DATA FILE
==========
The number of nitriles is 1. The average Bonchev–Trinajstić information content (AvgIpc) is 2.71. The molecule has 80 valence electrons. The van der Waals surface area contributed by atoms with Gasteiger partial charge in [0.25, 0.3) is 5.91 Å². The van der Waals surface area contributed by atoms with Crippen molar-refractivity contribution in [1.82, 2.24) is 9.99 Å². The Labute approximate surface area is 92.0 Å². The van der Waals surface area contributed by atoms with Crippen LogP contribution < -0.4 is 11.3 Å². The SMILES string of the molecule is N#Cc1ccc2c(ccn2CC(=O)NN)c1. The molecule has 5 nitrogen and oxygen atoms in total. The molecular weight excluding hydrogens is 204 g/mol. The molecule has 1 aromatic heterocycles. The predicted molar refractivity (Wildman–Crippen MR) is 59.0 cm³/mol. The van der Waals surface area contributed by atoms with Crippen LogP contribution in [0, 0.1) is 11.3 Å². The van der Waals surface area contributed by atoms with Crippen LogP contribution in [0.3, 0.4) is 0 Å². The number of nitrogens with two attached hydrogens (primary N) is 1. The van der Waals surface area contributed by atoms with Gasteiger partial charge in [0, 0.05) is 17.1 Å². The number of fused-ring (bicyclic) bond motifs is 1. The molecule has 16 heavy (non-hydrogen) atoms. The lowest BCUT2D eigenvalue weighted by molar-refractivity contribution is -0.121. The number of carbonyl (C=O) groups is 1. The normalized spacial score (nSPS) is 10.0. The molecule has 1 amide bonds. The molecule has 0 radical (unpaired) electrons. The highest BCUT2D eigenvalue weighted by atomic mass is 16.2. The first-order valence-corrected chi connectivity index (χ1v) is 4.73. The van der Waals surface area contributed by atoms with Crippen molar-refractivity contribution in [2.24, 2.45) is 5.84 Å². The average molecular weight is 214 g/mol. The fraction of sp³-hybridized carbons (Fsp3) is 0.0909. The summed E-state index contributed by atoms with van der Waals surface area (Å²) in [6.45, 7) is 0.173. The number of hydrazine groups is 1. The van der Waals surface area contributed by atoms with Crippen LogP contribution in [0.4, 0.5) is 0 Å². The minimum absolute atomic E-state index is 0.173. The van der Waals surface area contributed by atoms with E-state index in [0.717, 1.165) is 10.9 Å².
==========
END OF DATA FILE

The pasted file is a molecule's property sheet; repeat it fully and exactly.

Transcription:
The number of nitriles is 1. The average Bonchev–Trinajstić information content (AvgIpc) is 2.71. The molecule has 80 valence electrons. The van der Waals surface area contributed by atoms with Gasteiger partial charge in [0.25, 0.3) is 5.91 Å². The van der Waals surface area contributed by atoms with Crippen molar-refractivity contribution in [1.82, 2.24) is 9.99 Å². The Labute approximate surface area is 92.0 Å². The van der Waals surface area contributed by atoms with Crippen LogP contribution < -0.4 is 11.3 Å². The SMILES string of the molecule is N#Cc1ccc2c(ccn2CC(=O)NN)c1. The molecule has 5 nitrogen and oxygen atoms in total. The molecular weight excluding hydrogens is 204 g/mol. The molecule has 1 aromatic heterocycles. The predicted molar refractivity (Wildman–Crippen MR) is 59.0 cm³/mol. The van der Waals surface area contributed by atoms with Crippen LogP contribution in [0, 0.1) is 11.3 Å². The van der Waals surface area contributed by atoms with Crippen LogP contribution in [0.3, 0.4) is 0 Å². The number of nitrogens with two attached hydrogens (primary N) is 1. The van der Waals surface area contributed by atoms with Gasteiger partial charge in [0, 0.05) is 17.1 Å². The number of fused-ring (bicyclic) bond motifs is 1. The molecule has 16 heavy (non-hydrogen) atoms. The lowest BCUT2D eigenvalue weighted by molar-refractivity contribution is -0.121. The number of carbonyl (C=O) groups is 1. The normalized spacial score (nSPS) is 10.0. The molecule has 1 amide bonds. The molecule has 0 radical (unpaired) electrons. The highest BCUT2D eigenvalue weighted by atomic mass is 16.2. The first-order valence-corrected chi connectivity index (χ1v) is 4.73. The van der Waals surface area contributed by atoms with Crippen molar-refractivity contribution in [2.24, 2.45) is 5.84 Å². The average molecular weight is 214 g/mol. The fraction of sp³-hybridized carbons (Fsp3) is 0.0909. The summed E-state index contributed by atoms with van der Waals surface area (Å²) in [6.45, 7) is 0.173. The number of hydrazine groups is 1. The van der Waals surface area contributed by atoms with Crippen LogP contribution in [0.4, 0.5) is 0 Å². The minimum absolute atomic E-state index is 0.173. The van der Waals surface area contributed by atoms with E-state index in [0.717, 1.165) is 10.9 Å².